Xantrex XW6048 Grid-Tied System Configuration Question

a1certifieda1certified Registered Users Posts: 34 ✭✭

I purchased a home in Colorado and inherited a solar electricity system that I think is not working as expected. As a point of reference, I do have an Outback grid-tied system back home in Maryland that has been functioning since around 2008.

The Colorado system is a Xantrex XW6048 single inverter with about 4kW of PV in two strings going to 2 MPPT60-150 charge controllers and a 48V 415AH battery bank.

As mentioned the system is grid tied and the odd behavior is that when the grid is active (AC1 input), the system never inverts available DC power from PV. It always stays in AC Passthrough mode. I know there is PV available because when I shut off the AC1 input breaker (disconnecting from grid), the system immediately goes to inverting PV and battery power to supply the loads (have been running in the 400-800W range this morning).

The system is generally with the default settings as I did a system reset to factory defaults earlier. I would think that out of the box, the system would take any available PV power and power loads up to its max collection capacity and then supply the rest with the grid like my Outback system does in Maryland.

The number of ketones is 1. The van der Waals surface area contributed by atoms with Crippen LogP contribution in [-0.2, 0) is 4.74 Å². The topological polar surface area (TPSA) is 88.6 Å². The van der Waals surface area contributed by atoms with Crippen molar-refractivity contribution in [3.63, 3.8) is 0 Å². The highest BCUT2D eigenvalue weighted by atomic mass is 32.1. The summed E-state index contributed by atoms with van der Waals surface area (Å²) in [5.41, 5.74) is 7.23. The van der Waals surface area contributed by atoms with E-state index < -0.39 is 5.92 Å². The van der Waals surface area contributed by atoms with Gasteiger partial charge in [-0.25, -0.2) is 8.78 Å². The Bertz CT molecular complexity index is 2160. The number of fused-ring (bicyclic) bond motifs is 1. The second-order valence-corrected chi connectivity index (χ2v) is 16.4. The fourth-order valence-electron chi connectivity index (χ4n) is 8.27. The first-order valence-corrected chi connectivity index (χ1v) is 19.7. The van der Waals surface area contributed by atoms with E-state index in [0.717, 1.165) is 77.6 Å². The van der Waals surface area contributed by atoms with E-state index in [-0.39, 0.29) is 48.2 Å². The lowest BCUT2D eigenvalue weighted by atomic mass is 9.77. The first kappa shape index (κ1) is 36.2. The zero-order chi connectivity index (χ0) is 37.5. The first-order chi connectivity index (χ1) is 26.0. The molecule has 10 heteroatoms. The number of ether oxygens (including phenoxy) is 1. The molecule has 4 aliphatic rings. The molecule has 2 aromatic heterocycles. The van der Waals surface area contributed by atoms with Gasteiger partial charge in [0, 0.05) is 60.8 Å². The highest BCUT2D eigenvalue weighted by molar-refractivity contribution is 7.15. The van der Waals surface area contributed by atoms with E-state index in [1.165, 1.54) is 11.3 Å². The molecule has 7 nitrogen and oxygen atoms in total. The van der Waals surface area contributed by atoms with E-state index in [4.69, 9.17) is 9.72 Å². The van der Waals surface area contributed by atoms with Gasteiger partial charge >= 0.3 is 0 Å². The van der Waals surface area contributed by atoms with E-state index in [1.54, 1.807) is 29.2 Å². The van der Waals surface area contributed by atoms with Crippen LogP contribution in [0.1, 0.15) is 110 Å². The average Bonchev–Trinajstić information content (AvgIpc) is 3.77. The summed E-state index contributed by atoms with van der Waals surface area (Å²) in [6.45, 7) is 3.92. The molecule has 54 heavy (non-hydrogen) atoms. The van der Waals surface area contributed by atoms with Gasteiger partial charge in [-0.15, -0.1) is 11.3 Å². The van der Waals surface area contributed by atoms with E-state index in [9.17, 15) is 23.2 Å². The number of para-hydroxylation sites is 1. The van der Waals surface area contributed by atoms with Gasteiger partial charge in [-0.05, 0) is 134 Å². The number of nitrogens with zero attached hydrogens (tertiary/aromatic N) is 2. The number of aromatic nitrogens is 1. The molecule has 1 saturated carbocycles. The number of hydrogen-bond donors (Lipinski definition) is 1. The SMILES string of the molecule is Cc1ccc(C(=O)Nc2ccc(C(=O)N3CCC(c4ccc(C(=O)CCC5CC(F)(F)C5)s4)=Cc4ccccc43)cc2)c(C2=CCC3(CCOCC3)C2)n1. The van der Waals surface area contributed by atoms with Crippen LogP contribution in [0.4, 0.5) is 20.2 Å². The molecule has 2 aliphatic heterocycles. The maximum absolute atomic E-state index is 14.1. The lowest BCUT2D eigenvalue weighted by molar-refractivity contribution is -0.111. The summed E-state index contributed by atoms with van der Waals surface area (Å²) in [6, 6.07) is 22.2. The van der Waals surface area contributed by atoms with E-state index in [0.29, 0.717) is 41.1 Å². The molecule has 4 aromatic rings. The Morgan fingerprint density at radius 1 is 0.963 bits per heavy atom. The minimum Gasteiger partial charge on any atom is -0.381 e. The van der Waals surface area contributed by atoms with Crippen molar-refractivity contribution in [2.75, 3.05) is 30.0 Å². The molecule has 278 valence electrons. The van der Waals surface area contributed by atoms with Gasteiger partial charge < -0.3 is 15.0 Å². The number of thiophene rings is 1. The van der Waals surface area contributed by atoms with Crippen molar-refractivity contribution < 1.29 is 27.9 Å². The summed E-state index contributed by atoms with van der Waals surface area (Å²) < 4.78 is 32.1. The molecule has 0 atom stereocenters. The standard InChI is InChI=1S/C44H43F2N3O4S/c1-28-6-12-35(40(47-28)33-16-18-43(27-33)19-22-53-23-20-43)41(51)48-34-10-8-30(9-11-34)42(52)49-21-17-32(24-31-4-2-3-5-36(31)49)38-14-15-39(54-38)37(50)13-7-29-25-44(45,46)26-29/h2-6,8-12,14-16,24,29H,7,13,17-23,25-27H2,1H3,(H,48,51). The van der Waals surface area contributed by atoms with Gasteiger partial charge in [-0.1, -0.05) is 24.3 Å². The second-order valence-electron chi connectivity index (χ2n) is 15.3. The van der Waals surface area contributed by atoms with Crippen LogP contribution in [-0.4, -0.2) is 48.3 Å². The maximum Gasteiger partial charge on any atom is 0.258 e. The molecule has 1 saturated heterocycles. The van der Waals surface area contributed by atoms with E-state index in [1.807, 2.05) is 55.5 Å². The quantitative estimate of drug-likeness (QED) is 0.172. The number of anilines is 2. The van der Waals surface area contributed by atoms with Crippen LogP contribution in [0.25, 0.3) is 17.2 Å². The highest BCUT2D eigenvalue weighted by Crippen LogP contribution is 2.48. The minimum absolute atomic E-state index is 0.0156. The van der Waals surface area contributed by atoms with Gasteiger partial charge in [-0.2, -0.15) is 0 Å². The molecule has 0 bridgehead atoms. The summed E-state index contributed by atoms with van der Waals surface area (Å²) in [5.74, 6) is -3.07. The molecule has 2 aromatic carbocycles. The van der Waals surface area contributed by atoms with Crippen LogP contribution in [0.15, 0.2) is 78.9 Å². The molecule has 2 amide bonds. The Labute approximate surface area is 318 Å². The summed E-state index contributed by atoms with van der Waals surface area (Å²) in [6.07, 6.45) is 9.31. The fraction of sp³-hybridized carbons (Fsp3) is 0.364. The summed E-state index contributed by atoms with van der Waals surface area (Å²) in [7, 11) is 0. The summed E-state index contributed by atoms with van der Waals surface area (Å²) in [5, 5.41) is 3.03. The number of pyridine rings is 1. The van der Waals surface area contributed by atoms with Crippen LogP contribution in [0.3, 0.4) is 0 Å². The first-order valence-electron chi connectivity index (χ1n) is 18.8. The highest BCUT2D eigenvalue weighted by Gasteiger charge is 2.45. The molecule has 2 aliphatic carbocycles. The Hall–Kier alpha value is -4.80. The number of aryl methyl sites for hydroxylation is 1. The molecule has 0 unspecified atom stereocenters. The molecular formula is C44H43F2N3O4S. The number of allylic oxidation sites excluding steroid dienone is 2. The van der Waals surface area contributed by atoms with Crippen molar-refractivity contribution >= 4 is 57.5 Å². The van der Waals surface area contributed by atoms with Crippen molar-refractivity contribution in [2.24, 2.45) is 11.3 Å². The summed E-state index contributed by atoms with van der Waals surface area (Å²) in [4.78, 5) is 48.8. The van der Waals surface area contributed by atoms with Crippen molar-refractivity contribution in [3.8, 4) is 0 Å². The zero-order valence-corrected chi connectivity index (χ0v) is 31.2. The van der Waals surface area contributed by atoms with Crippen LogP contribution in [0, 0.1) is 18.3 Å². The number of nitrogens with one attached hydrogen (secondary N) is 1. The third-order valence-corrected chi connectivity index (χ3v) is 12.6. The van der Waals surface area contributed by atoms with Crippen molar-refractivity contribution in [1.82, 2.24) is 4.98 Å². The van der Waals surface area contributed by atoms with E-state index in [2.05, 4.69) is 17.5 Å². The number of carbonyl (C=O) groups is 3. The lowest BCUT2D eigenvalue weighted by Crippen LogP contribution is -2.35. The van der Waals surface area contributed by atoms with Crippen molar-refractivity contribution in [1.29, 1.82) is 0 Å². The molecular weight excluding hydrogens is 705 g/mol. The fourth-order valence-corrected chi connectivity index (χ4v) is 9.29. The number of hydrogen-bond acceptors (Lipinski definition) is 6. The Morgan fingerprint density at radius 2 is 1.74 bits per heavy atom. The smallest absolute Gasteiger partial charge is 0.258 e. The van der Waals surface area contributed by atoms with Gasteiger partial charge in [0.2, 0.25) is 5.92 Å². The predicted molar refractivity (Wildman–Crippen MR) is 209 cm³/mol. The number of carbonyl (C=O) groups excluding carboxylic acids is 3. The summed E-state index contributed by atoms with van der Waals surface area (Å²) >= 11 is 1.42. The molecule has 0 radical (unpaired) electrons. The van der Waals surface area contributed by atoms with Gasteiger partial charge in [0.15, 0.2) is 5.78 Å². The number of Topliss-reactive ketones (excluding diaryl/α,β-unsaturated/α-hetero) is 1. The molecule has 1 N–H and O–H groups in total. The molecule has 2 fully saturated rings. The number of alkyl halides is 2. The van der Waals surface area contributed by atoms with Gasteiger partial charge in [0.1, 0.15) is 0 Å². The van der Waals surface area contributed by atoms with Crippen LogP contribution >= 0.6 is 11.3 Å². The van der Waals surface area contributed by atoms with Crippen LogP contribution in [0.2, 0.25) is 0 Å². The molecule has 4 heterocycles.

And since I never noticed this in Maryland since my system is also designed to sell-back excess PV to the grid, the Colorado system seems to throttle itself down to the current load. i.e. if my loads are 350W, it will supply that amount of power. If I turn on more stuff and bring the load up to 750W, it will power up to supply that load. And when I then turn off these additional loads, the supplied PV power goes back down the supply only the lower load.

The behavior that I would expect is that when there is PV power available, it would a) charge up the batteries and b) power the loads up to its supply potential. It would then use the grid to supplement either a) or b) if the loads are greater than the available PV. If the available PV is greater than a) + b), then it should sell that power back to the grid. Ideally, my system would maintain the batteries at full continually and float it indefinitely until there was a power outage. Assuming the batteries were kept fully charged, any PV power above and beyond my loads plus whatever is needed to float the battery bank should be sold. As it's a vacation house and the loads are nominal 85% of the year, I would expect that there would be an excess of PV generated compared to total loads over the course of a year, but that has not been the case. I did hook up a ComBox while here at the house this week and can see this behavior clearly.